The manufacturers in this case will calibrate the speedometer to the stock tires with new tread and properly inflated. As the tire changes size for various reasons, the speedometer will be slightly off, with variations generally within the range of plus or minus 10%, though if you choose to buy replacement tires with a different size than the factory tires, your speedometer may be off by even more, making the unofficial speed buffer given by police particularly useful.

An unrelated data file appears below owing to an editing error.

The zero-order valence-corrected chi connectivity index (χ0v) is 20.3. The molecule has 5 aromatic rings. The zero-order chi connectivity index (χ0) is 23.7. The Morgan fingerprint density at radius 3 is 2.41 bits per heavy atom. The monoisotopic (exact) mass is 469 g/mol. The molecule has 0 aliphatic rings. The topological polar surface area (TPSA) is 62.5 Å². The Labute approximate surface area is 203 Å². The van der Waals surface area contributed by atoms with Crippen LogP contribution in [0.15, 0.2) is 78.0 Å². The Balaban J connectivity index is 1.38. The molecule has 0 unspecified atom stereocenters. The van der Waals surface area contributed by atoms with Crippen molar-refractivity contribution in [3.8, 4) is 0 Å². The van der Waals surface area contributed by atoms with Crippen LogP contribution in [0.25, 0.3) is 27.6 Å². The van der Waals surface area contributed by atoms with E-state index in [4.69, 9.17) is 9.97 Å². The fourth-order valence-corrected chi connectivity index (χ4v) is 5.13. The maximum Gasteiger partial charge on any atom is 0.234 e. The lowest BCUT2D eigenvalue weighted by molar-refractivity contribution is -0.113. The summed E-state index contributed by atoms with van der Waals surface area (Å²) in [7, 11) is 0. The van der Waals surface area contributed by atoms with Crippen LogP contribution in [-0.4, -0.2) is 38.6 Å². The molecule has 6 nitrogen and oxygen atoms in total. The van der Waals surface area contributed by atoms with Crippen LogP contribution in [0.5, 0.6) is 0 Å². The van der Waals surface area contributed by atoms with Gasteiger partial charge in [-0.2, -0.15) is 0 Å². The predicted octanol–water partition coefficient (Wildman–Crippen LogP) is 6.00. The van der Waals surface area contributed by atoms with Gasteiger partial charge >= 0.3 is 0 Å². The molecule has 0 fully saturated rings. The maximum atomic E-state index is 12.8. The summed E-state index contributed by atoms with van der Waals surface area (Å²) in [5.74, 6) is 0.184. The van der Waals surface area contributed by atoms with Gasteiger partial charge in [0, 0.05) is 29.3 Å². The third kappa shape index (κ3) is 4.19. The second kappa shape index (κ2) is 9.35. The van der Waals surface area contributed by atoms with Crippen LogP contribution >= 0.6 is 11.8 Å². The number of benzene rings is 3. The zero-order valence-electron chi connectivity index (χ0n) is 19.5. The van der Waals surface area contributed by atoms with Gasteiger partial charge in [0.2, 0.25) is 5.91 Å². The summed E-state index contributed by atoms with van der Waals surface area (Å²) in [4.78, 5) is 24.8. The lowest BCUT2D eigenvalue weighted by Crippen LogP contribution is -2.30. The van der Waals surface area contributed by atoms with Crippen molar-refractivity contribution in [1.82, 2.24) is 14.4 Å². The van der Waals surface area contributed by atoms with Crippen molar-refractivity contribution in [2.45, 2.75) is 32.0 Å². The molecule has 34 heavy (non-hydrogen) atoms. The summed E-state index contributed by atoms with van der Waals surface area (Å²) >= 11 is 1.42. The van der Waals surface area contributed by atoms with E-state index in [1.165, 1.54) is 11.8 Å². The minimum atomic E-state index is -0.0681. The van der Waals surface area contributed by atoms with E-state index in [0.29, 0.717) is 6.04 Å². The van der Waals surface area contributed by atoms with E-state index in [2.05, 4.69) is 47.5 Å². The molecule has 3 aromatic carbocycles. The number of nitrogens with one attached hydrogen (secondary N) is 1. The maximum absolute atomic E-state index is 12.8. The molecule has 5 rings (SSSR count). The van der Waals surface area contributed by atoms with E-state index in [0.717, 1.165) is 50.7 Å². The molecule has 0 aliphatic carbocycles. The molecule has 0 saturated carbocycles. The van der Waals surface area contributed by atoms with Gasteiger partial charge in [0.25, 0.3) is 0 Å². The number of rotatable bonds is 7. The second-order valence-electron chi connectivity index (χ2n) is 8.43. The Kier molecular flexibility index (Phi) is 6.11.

As for the argument about whether or or not speed limits work in various scenarios and how the values are set, that’s a can of worms we’ll save for another article. So we’ll instead end by throwing some interesting counter-intuitive road related factoids at you. For starters, one of the most popular speed controlling inventions of all, speed bumps, kills numerous people every year by slowing emergency vehicles, according to the Chairman of the London Ambulance Service, Sigurd Reinton. This is a notion backed up by a study in Boulder, Colorado that indicated that for every life saved by various traffic slowing measures like speed bumps, an astounding 85 people die because of this slowing effect on emergency vehicles whether inherently, like in speed bumps, or by jamming up traffic.